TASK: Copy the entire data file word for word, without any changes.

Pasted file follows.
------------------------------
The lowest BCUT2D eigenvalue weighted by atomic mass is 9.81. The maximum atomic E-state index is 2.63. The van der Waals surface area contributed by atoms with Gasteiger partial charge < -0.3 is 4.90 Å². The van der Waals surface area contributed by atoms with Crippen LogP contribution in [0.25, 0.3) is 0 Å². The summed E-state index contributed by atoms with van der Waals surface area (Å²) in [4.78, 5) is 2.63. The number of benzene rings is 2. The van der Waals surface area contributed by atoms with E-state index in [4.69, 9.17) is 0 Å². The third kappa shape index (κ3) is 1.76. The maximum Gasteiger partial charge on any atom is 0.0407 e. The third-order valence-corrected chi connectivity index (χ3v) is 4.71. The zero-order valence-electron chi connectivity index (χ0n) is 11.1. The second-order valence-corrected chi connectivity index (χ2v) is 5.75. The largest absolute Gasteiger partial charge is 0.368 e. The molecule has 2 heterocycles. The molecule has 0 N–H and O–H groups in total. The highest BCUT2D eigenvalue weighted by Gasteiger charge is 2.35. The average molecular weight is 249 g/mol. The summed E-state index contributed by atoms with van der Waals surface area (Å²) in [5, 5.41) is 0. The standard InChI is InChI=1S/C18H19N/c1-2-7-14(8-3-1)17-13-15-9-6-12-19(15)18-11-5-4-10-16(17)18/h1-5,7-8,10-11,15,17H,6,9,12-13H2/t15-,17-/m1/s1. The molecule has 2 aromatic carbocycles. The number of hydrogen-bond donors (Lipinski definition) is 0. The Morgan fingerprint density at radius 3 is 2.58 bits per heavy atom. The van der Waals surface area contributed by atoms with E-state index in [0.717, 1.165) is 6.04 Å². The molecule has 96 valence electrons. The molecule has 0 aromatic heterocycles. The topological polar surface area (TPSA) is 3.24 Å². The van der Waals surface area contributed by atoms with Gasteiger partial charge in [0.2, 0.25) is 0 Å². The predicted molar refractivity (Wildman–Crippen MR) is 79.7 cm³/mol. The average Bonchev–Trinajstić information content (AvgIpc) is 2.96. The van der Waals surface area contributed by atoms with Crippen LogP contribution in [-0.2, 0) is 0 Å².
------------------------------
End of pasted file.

The lowest BCUT2D eigenvalue weighted by atomic mass is 9.81. The maximum atomic E-state index is 2.63. The van der Waals surface area contributed by atoms with Gasteiger partial charge < -0.3 is 4.90 Å². The van der Waals surface area contributed by atoms with Crippen LogP contribution in [0.25, 0.3) is 0 Å². The summed E-state index contributed by atoms with van der Waals surface area (Å²) in [4.78, 5) is 2.63. The number of benzene rings is 2. The van der Waals surface area contributed by atoms with E-state index in [4.69, 9.17) is 0 Å². The third kappa shape index (κ3) is 1.76. The maximum Gasteiger partial charge on any atom is 0.0407 e. The third-order valence-corrected chi connectivity index (χ3v) is 4.71. The zero-order valence-electron chi connectivity index (χ0n) is 11.1. The second-order valence-corrected chi connectivity index (χ2v) is 5.75. The largest absolute Gasteiger partial charge is 0.368 e. The molecule has 2 heterocycles. The molecule has 0 N–H and O–H groups in total. The highest BCUT2D eigenvalue weighted by Gasteiger charge is 2.35. The average molecular weight is 249 g/mol. The summed E-state index contributed by atoms with van der Waals surface area (Å²) in [5, 5.41) is 0. The standard InChI is InChI=1S/C18H19N/c1-2-7-14(8-3-1)17-13-15-9-6-12-19(15)18-11-5-4-10-16(17)18/h1-5,7-8,10-11,15,17H,6,9,12-13H2/t15-,17-/m1/s1. The molecule has 2 aromatic carbocycles. The number of hydrogen-bond donors (Lipinski definition) is 0. The Morgan fingerprint density at radius 3 is 2.58 bits per heavy atom. The van der Waals surface area contributed by atoms with E-state index in [0.717, 1.165) is 6.04 Å². The molecule has 96 valence electrons. The molecule has 0 aromatic heterocycles. The topological polar surface area (TPSA) is 3.24 Å². The van der Waals surface area contributed by atoms with Gasteiger partial charge in [0.2, 0.25) is 0 Å². The predicted molar refractivity (Wildman–Crippen MR) is 79.7 cm³/mol. The average Bonchev–Trinajstić information content (AvgIpc) is 2.96. The van der Waals surface area contributed by atoms with Crippen LogP contribution in [-0.2, 0) is 0 Å².